At first glance, the Seahawks seem set as can be at linebacker with Bobby Wagner and K.J. Wright back in 2020 to man the two inside spots and Cody Barton — and maybe Bruce Irvin at times — penciled in on the outside.
But then you consider that Wright has one year left on his contract, Irvin’s contract is reported to be for a year (he has not signed yet), and Barton — as well as fellow young players Ben Burr-Kirven and Shaquem Griffin — remains unproven.
So should a linebacker the Seahawks like fall into their path during next week’s NFL draft, you never know.
And especially if one is also a player who can be used as an edge rusher — like Irvin, who during his previous Seahawks tenure filled roles at linebacker and rush end.
As we continue our pre-draft review of Seahawks position groups, here is a look at the linebackers:
Projected starters: Middle linebacker Bobby Wagner, weakside linebacker K.J. Wright, strongside linebacker Bruce Irvin/Cody Barton.
Key backups: MLB/WLB Ben Burr-Kirven, WLB/SLB Shaquem Griffin, Emmanuel Ellerbee.
Key offseason losses: Mychal Kendricks remains an unsigned free agent, and at this point it’s unclear if he will be back in 2020.
The middle of Seattle’s defense again will revolve around Wagner, whose three-year contract extension signed last summer officially kicks in this season when he carries a $14.75 million salary cap number. (If you are looking down the road, Wagner has just $3.75 million in dead money in 2022 with possible cap savings of $16.6 million, meaning that season is far from guaranteed.)
Wagner will turn 30 in July, but there’s no reason to think he won’t remain at the top of his game for some time.
Wright will turn 31 in July, and is entering the final season of a two-year deal signed in March 2019. The drafting of Barton in the third round last year seemed a hedge against Wright’s contract, which this year carries a $10 million cap hit.
But Wright’s deal included a $1 million roster bonus if he was still on the team five days after the start of the new league year in March, and the passing of that deadline guaranteed Wright will be back in 2020 to again man the weakside spot.
Kendricks was the strongside linebacker last year before suffering an ACL injury in the regular-season finale against the 49ers, making it unclear when he can play this year. Kendricks is a free agent and unsigned, and the Seahawks appear ready to go with Barton there in 2020 or mix in Irvin, who played strongside linebacker during his first run with the Seahawks from 2012-15.
The Seahawks also likely will play more nickel defense in 2020, which mitigates the use of the SLB spot. When Irvin played that role in past years he would then move to a rush-end spot in passing downs, and he again could have a similar role this year, though he also figures to often be on the field with Barton, depending on the scheme.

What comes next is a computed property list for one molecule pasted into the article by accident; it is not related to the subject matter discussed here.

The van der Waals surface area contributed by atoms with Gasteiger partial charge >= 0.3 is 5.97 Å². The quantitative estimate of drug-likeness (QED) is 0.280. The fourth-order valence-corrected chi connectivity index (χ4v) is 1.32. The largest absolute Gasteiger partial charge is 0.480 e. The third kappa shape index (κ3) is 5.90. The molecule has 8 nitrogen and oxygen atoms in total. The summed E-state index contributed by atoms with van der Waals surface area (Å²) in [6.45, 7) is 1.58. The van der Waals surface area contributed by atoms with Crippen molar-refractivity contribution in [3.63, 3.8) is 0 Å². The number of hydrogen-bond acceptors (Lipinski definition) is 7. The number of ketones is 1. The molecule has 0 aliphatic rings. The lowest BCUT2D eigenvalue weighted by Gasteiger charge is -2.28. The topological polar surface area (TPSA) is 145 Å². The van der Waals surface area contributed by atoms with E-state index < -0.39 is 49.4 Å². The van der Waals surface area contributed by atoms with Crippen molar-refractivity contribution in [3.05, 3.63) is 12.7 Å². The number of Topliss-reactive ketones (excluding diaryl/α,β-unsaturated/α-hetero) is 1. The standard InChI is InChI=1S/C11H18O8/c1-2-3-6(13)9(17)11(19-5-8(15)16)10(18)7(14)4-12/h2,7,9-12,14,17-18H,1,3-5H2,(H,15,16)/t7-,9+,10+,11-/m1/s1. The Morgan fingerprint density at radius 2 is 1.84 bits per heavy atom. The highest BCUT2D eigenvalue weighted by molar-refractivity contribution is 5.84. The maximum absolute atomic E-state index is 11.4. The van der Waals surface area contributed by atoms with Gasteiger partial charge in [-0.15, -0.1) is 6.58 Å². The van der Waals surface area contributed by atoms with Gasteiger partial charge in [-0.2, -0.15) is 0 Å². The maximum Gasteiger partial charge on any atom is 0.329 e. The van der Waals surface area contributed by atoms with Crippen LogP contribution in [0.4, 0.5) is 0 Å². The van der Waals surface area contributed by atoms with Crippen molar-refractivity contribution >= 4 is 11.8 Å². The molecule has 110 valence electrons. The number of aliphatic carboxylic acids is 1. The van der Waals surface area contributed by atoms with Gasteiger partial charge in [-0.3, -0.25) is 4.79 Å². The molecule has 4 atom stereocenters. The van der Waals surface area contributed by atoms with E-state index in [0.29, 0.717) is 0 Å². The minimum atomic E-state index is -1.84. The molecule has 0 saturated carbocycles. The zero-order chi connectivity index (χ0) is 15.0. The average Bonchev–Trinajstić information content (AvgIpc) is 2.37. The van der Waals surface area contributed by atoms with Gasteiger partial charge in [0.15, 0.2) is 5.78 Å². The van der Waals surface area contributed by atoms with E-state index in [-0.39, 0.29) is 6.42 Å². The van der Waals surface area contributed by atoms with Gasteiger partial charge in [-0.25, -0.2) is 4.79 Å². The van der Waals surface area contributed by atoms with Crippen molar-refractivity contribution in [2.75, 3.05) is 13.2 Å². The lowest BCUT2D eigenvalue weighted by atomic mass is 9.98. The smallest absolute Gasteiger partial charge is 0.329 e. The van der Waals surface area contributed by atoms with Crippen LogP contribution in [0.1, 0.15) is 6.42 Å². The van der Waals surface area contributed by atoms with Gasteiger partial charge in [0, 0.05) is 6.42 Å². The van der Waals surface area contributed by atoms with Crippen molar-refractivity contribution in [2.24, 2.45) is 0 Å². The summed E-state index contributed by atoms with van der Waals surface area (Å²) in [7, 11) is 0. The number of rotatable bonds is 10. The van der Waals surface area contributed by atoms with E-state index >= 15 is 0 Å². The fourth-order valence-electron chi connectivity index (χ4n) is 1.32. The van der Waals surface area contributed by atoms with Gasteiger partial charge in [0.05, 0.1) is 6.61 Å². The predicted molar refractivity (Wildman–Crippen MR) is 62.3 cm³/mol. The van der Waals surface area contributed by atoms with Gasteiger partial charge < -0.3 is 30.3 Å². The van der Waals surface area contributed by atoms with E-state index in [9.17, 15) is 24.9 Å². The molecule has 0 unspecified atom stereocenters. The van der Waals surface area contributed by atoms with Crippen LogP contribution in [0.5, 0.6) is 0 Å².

Burr-Kirven is back to serve as depth behind Wagner and Wright, though if one of those two were seriously injured Barton would likely be the first to go to one of those spots.
Griffin is also in the mix for backup spots, but his main use going forward figures to be in specialty pass-rush packages, something Seattle did increasingly at the end of the 2019 season.
Draft need (on scale of 1-10): 5.
Potential draft fits
Before taking Barton and Burr-Kirven last year, the Seahawks had taken only two linebackers in the previous six drafts (Jacob Martin in 2018 and Kevin Pierre-Louis in 2014), being able to basically rest on the work they’d done after getting Wright, Wagner and Irvin in 2011 and 2012.
But as noted earlier, increasing age and contract situations mean it shouldn’t be ruled out that Seattle could address the linebacker spot this season despite taking two a year ago.
Here are a few candidates:
Zack Baun, Wisconsin: The 6-foot-2, 240-pounder projects as a good jack-of-all-trades type who the Seahawks could use immediately as an edge rusher but also groom as a potential weakside linebacker. Baun has been projected as a potential first-round pick, and if the Seahawks take him that high they would be viewing him as an immediate contributor to the pass rush. Baun this week informed the NFL that he tested positive for a diluted sample at the NFL combine, saying it was due to drinking significant amounts of water before his weigh-in, and that could impact his draft status and maybe put him in range of Seattle’s two second-round picks at 59 and 64.
Evan Weaver, Cal: If the Seahawks view the former Gonzaga Prep standout as simply a middle linebacker, then he probably wouldn’t be an option, especially in the first few rounds. But Weaver did play defensive end early in his career at Cal, and maybe the Seahawks could view him being used on the perimeter and as a rusher, especially if he were to fall to the third day of the draft. He led the nation in tackles last year with 182, playing inside linebacker in a 3-4 scheme.
Logan Wilson, Wyoming: The Seahawks attended Wyoming’s pro day before the NFL limited travel, and the Seahawks surely had their eyes on Wilson, who was a receiver and defensive back in high school before growing into a linebacker. He could be viewed as a successor at WLB, especially if the Seahawks decide they like Barton more as a strongside linebacker long term. Or, just stockpile guys to increase competition and find ways to use them on defense and special teams for now.
Josh Uche, Michigan: The Seahawks always seem to have their eye on Michigan players, and the 6-1, 241-pounder is intriguing, often described as a “movable chess piece” for his ability to handle a lot of roles. Uche could be a WLB or SLB and rush off the edge — he had 15.5 sacks the past two seasons.
Next up: Defensive backs.